Archive for the ‘Minimums and Maximums in a Child Custody Case’ Category

Minimums and Maximums in a Child Custody Case

Thursday, January 4th, 2018

First of all, our office would like to wish you and your loved ones a happy New Year, and we hope your holiday season was a time of relaxation and fellowship with those you care about. The beginning of the year is naturally a busy time for our office, as we receive many calls from both existing and prospective clients reenergized from vacation to pursue their domestic case. When going through a child custody case, there is obviously a minimal and a maximum effort you can put forth. Our office feels that clients should know what these two efforts look like in order to know that their case is being handled with the correct level of diligence.

As you can probably guess, the minimum effort required in a child custody case is filing a petition for custody and a motion for temporary relief. Filing the complaint starts the process, and a temporary hearing is where the judge awards or denies relief and sets forth an order for the parties to abide by until that temporary order is replaced by a more permanent one after the case has been fully heard. Sometimes, this is all effort required, as the parties may find it easy to obey that court order and see no reason to go back to court. However, this is the exception and not the rule. Putting forth full effort in a child custody case requires diving into the discovery process with both feet forward. This starts with the issuance of interrogatories, requests for production of documents, and the noticing of depositions.

Interrogatories are questions about the subject matter of the case that the other side has 30 days to answer in writing. These questions often relate to witnesses, employment of the responder, and explanation of claims found in pleadings. Interrogatories lay the groundwork for a child custody case, and so issuing them is a step in the right direction of pursuing a custody case. Listing witnesses is especially important, because if you do not list a potential witness, that person cannot testify at trial.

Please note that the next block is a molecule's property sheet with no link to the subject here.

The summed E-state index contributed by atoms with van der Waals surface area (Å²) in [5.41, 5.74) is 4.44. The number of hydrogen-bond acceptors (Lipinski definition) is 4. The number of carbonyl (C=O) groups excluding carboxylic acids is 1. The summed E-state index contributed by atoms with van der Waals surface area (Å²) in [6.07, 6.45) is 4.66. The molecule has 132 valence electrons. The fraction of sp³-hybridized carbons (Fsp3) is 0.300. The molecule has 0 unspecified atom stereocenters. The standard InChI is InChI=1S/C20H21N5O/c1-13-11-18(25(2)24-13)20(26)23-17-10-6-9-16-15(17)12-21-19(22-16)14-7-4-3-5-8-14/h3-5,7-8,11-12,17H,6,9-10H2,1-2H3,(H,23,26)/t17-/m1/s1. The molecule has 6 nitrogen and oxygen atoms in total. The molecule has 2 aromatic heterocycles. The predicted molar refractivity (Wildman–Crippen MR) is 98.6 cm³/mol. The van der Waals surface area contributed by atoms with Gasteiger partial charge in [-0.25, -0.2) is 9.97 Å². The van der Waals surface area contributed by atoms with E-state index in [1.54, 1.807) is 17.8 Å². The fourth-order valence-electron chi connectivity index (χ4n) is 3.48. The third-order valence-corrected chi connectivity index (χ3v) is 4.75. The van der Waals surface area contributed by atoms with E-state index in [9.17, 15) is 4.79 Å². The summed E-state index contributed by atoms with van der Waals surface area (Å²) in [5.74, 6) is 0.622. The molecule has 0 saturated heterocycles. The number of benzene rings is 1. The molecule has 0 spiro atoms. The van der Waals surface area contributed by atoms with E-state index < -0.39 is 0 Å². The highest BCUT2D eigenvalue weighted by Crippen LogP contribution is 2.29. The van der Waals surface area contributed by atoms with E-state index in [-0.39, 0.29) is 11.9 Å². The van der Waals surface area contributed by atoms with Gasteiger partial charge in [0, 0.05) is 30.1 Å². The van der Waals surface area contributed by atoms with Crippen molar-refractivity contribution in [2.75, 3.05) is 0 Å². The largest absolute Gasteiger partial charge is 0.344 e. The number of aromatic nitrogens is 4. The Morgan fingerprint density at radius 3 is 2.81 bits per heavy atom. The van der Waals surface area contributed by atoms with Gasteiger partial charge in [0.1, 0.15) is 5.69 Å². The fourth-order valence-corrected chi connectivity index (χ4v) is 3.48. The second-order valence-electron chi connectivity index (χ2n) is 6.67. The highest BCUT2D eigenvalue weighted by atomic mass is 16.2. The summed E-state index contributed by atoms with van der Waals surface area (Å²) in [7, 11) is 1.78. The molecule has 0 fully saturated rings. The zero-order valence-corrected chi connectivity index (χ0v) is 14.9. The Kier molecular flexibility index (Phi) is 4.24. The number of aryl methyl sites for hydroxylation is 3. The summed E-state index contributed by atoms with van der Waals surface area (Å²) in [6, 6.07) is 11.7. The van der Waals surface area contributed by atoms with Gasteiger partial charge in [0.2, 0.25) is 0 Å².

Discovery also includes requests for production of documents. The documents sought in this phase of discovery will provide the bulk of the evidence used at trial. These requests often asked for are financial documents such as bank and credit card statements, utility bills to show expenses, and tax returns. Many clients often express reluctance in producing these documents, however an important part of a child custody case is showing that you are able to financially provide for that child. Like witnesses, requesting and disclosing proper documents is very important, because you will waive your right to use them at trial if you do not.

Another helpful discovery option available to you is the well-known tool of a deposition, which is a scheduled interview with the other side in the presence of a court reporter. The advantage of conducting a deposition is twofold. First, it helps your attorney gauge the other side’s reaction to a question in real time, as the other side has no time to prepare an answer as in written discovery. Second, it helps to nail the other side down to a narrative of their case. That story must either be adhered to or later contradicted, which can call into question that person’s credibility.

As with many things in life, in a child custody case you can either put forth the minimum effort required or go beyond that. It may be that filing a petition and a temporary order works out for you and gets you the relief you seek. However, life is messy, and cases as volatile as child custody will most likely require more effort. Engaging in discovery and applying pressure to the other side to match your effort is the best way to come out ahead in a child custody case. If you have questions about what should be done in your child custody case, call the Law Office of Matthew Poole. Our office has the knowledge and experience to give you a complete and honest answer to any domestic law question you may have.